By applying Dijkstra’s algorithm, we find that the direct connection between node C and node B has a cost of 1, whereas the indirect connection via node A has a cost of 0.75 (1/2 + 1/4). Therefore, according to this algorithm, the information will travel faster through the indirect connection. Below is a matrix showing the cost of the least costly routes among the nodes in the sample network.
A B C D E F A NA 0.25 0.50 0.50 0.75 1.75 B 0.25 NA 0.75 0.25 0.50 1.50 C 0.50 0.75 NA 1.00 1.25 2.25 D 0.50 0.25 1.00 NA 0.75 1.75 E 0.75 0.50 1.25 0.75 NA 1.00 F 1.75 1.50 2.25 1.75 1.00 NA
The average of this matrix is 0.9833.
This application of Dijkstra’s algorithm is fine to use if we wish to identify the shortest paths; however, what does an average distance of 0.98 mean?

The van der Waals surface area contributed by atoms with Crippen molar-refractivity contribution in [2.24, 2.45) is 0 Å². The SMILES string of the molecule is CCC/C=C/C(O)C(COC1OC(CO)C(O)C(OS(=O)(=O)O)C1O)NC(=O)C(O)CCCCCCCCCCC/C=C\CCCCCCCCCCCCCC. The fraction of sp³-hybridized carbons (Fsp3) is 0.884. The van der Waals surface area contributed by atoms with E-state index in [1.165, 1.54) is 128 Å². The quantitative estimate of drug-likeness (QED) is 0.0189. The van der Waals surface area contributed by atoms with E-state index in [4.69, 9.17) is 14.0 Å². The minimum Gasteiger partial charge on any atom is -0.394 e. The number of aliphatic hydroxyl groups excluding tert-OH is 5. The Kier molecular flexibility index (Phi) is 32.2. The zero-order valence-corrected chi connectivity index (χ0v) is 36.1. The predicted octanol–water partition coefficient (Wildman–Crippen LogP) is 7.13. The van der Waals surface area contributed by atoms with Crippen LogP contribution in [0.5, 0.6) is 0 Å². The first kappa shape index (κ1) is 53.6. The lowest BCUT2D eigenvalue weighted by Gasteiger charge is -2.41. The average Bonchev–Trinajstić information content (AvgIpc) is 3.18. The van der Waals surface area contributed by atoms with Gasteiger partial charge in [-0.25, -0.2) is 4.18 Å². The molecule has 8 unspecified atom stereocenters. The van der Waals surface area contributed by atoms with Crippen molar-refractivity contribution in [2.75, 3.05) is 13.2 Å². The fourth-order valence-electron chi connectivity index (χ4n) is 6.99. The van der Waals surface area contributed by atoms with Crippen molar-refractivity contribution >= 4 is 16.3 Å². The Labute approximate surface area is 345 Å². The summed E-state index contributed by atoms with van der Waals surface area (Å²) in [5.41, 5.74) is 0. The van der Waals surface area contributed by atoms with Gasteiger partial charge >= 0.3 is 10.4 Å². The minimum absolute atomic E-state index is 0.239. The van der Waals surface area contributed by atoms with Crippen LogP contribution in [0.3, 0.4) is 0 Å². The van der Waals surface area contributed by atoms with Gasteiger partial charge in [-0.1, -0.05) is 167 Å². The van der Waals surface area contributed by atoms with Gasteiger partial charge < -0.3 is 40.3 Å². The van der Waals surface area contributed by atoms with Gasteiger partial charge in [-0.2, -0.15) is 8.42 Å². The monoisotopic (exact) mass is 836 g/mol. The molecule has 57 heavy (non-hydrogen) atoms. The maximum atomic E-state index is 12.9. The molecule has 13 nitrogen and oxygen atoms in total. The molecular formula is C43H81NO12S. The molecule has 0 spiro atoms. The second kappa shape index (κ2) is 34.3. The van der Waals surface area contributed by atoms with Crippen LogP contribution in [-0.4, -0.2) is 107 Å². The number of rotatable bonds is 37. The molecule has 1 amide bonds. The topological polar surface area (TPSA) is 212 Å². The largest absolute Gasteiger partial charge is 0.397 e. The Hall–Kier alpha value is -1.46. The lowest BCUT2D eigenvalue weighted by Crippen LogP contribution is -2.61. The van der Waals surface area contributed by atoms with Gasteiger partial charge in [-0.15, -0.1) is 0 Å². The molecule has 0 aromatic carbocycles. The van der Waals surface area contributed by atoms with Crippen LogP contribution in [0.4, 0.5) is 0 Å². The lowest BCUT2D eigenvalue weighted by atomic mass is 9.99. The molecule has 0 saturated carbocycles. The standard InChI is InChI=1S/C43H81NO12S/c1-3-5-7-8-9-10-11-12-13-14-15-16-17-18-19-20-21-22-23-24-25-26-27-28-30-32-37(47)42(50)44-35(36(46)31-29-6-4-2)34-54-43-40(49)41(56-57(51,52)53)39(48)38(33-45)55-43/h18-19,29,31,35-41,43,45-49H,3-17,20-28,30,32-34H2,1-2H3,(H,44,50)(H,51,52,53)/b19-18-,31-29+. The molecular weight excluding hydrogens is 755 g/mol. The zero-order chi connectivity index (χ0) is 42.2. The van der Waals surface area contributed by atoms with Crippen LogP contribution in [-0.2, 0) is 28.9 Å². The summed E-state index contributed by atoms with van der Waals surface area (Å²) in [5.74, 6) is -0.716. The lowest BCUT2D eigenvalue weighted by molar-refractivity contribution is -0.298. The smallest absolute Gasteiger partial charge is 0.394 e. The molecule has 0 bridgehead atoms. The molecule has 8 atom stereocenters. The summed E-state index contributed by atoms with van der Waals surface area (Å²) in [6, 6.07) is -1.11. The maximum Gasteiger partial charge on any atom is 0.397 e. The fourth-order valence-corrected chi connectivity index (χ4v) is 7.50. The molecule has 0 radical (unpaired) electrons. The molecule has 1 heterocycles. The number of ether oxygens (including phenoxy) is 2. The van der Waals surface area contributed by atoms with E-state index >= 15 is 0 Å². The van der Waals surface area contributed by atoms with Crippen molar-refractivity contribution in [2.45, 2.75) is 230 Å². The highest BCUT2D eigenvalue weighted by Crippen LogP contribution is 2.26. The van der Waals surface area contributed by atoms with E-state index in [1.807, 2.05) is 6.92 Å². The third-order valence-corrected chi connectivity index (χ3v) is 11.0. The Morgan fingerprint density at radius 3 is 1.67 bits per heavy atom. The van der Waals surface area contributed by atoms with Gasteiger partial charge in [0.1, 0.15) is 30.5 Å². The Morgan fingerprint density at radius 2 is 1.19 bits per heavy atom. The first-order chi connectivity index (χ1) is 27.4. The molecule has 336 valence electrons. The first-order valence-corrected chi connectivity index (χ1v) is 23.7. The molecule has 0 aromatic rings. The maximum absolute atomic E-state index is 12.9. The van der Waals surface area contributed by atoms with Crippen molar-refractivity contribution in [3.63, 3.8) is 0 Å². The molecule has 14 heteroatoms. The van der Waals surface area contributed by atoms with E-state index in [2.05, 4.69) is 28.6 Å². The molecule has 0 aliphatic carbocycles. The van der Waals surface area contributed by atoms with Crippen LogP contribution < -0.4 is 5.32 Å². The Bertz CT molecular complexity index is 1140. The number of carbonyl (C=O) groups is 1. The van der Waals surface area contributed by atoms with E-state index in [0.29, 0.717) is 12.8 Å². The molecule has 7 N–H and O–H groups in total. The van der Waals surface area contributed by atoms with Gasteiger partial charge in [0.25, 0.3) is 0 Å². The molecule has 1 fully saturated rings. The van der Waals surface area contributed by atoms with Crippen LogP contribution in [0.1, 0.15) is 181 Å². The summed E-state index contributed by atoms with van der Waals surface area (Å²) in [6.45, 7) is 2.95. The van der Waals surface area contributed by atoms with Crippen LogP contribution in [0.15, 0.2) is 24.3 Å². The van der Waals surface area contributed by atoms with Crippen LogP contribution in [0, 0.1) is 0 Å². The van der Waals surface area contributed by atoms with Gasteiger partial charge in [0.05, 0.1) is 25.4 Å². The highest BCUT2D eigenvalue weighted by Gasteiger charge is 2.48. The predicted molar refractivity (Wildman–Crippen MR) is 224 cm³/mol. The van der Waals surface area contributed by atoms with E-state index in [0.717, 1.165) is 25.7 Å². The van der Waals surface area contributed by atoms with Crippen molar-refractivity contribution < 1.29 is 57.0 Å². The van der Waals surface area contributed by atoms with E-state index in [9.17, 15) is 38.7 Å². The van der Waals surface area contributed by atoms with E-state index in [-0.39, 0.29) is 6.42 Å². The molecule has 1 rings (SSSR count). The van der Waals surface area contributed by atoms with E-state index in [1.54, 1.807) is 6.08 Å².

To this end, I suggest to “normalise” the weights by the average weight in the network. The weights would then be (before being inverted):
By calculating Dijkstra’s algorithm following this normalisation, we get the following shortest distances among nodes:
A B C D E F A NA 0.5825 1.1650 1.1650 1.7475 4.0775 B 0.5825 NA 1.7475 0.5825 1.1650 3.4950 C 1.1650 1.7475 NA 2.3300 2.9125 5.2425 D 1.1650 0.5825 2.3300 NA 1.7475 4.0775 E 1.7475 1.1650 2.9125 1.7475 NA 2.3300 F 4.0775 3.4950 5.2425 4.0775 2.3300 NA
The average of this matrix is 2.29.
A unit of distance then refers to one step with the average weight in the network. The average of the matrix suggests that on average nodes are 2.29 steps with average tie weight away from each other. This measure would be comparable across networks with different ranges of tie weights.